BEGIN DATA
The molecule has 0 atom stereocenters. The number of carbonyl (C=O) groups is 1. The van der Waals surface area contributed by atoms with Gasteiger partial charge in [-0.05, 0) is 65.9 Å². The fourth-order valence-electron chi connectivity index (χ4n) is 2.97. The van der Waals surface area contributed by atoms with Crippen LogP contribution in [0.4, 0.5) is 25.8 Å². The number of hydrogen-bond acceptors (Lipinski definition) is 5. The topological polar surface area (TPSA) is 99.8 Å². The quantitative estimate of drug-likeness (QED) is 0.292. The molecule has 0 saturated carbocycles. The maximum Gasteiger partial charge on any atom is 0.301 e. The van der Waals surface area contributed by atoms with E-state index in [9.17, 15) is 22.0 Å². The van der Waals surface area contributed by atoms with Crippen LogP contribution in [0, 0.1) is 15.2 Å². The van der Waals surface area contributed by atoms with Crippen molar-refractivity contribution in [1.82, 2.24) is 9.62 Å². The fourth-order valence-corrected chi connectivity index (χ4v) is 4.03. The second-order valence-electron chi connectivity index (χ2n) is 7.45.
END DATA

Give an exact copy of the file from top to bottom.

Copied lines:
The molecule has 0 atom stereocenters. The number of carbonyl (C=O) groups is 1. The van der Waals surface area contributed by atoms with Gasteiger partial charge in [-0.05, 0) is 65.9 Å². The fourth-order valence-electron chi connectivity index (χ4n) is 2.97. The van der Waals surface area contributed by atoms with Crippen LogP contribution in [0.4, 0.5) is 25.8 Å². The number of hydrogen-bond acceptors (Lipinski definition) is 5. The topological polar surface area (TPSA) is 99.8 Å². The quantitative estimate of drug-likeness (QED) is 0.292. The molecule has 0 saturated carbocycles. The maximum Gasteiger partial charge on any atom is 0.301 e. The van der Waals surface area contributed by atoms with E-state index in [9.17, 15) is 22.0 Å². The van der Waals surface area contributed by atoms with Crippen LogP contribution in [0, 0.1) is 15.2 Å². The van der Waals surface area contributed by atoms with Crippen molar-refractivity contribution in [1.82, 2.24) is 9.62 Å². The fourth-order valence-corrected chi connectivity index (χ4v) is 4.03. The second-order valence-electron chi connectivity index (χ2n) is 7.45.